And did you catch Al Mohler’s summer reading list?  Here it is if not.  My good friend Derek S. mentioned (rightly) that it’s extremely heavy on history – especially war history. But I think that accentuates the need to be continually reading history. I’ve especially enjoyed his recommendation of ‘The Silk Roads’. I’m about half-way through now, and really like how he’s shown the centrifugal force of trade throughout the ages, and how important (but underappreciated by Western scholarship) the east was for centuries before the gold and silver discoveries in the Americas tilted the balance of population and power in the world.

A few weeks back James K.A. Smith had a thoughtful reminder of how marriage is meant to engage the culture. He obviously wrote the piece with the thought that we’re heading into wedding season, which will be accompanied by the typical social media postings etc. How we celebrate weddings can often distort how we’re to view marriage after the wedding is over.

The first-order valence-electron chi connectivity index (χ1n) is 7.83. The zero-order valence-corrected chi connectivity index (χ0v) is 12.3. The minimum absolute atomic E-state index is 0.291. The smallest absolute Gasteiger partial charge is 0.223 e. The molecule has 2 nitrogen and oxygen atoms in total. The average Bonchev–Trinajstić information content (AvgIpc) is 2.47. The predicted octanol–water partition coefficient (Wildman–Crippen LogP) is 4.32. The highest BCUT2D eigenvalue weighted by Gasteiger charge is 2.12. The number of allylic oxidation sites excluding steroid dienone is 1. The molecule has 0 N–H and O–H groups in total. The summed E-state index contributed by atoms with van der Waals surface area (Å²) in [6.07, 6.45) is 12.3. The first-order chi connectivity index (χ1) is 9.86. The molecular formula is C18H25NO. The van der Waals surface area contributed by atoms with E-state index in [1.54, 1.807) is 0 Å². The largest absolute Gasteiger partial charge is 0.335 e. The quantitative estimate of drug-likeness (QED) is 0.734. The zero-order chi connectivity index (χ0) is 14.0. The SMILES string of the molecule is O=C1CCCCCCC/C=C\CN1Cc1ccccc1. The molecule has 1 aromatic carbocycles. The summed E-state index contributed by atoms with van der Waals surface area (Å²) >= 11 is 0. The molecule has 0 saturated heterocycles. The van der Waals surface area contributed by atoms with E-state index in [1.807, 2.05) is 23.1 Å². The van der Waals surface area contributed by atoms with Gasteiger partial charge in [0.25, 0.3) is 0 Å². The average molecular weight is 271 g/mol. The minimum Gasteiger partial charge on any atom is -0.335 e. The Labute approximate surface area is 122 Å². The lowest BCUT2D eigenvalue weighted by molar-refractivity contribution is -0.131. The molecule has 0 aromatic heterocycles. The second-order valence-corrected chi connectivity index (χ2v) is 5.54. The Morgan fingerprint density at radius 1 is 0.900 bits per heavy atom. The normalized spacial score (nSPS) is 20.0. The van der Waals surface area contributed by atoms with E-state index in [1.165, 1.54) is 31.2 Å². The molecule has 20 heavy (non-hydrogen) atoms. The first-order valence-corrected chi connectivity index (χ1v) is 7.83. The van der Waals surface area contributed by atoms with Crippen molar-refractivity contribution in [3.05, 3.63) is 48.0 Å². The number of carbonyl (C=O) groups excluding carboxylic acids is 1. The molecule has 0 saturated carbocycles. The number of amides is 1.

Two stories that involve Israel this week.  First, it was the 50th anniversary of the 6-day war. If you know nothing about this, then read up. Mohler actually had a recommendation for this I think. But I especially enjoyed ‘The Lion’s Gate’.  Here’s an excerpt from the Federalist story I linked above:

It is no small thing that during the Cold War Soviet arms were left in burning heaps on the battlefield, a blow to Communism’s prestige that foreshadowed its doom. You don’t have to believe in miracles or Providence to grasp how important it is for civilization that the state of Israel persists to this day.